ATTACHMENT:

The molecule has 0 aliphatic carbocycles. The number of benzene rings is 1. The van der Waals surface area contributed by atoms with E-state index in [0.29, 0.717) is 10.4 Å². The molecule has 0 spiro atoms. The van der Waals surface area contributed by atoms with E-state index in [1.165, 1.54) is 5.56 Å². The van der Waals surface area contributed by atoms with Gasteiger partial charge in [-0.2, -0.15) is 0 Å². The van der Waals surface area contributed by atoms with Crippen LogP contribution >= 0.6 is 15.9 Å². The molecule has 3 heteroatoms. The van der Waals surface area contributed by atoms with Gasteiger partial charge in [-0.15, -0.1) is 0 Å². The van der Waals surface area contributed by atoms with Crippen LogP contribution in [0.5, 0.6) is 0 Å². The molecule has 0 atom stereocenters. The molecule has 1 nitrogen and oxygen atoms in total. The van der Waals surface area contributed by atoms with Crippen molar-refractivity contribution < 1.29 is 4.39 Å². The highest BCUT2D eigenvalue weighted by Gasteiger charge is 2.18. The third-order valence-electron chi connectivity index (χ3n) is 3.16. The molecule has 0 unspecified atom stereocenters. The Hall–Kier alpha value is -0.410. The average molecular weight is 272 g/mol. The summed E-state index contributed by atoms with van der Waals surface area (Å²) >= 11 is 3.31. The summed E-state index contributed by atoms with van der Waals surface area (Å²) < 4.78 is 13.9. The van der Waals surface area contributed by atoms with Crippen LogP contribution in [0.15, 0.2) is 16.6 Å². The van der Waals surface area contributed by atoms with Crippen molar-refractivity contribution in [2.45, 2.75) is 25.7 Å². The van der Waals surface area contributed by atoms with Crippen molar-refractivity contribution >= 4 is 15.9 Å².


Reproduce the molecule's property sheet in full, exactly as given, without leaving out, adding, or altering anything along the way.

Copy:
The molecule has 0 aliphatic carbocycles. The number of benzene rings is 1. The van der Waals surface area contributed by atoms with E-state index in [0.29, 0.717) is 10.4 Å². The molecule has 0 spiro atoms. The van der Waals surface area contributed by atoms with E-state index in [1.165, 1.54) is 5.56 Å². The van der Waals surface area contributed by atoms with Gasteiger partial charge in [-0.2, -0.15) is 0 Å². The van der Waals surface area contributed by atoms with Crippen LogP contribution >= 0.6 is 15.9 Å². The molecule has 3 heteroatoms. The van der Waals surface area contributed by atoms with Gasteiger partial charge in [-0.15, -0.1) is 0 Å². The van der Waals surface area contributed by atoms with Crippen LogP contribution in [0.5, 0.6) is 0 Å². The molecule has 0 atom stereocenters. The molecule has 1 nitrogen and oxygen atoms in total. The van der Waals surface area contributed by atoms with Crippen molar-refractivity contribution < 1.29 is 4.39 Å². The highest BCUT2D eigenvalue weighted by Gasteiger charge is 2.18. The third-order valence-electron chi connectivity index (χ3n) is 3.16. The molecule has 0 unspecified atom stereocenters. The Hall–Kier alpha value is -0.410. The average molecular weight is 272 g/mol. The summed E-state index contributed by atoms with van der Waals surface area (Å²) >= 11 is 3.31. The summed E-state index contributed by atoms with van der Waals surface area (Å²) < 4.78 is 13.9. The van der Waals surface area contributed by atoms with Crippen LogP contribution in [0.15, 0.2) is 16.6 Å². The van der Waals surface area contributed by atoms with Crippen molar-refractivity contribution in [2.45, 2.75) is 25.7 Å². The van der Waals surface area contributed by atoms with Crippen molar-refractivity contribution >= 4 is 15.9 Å².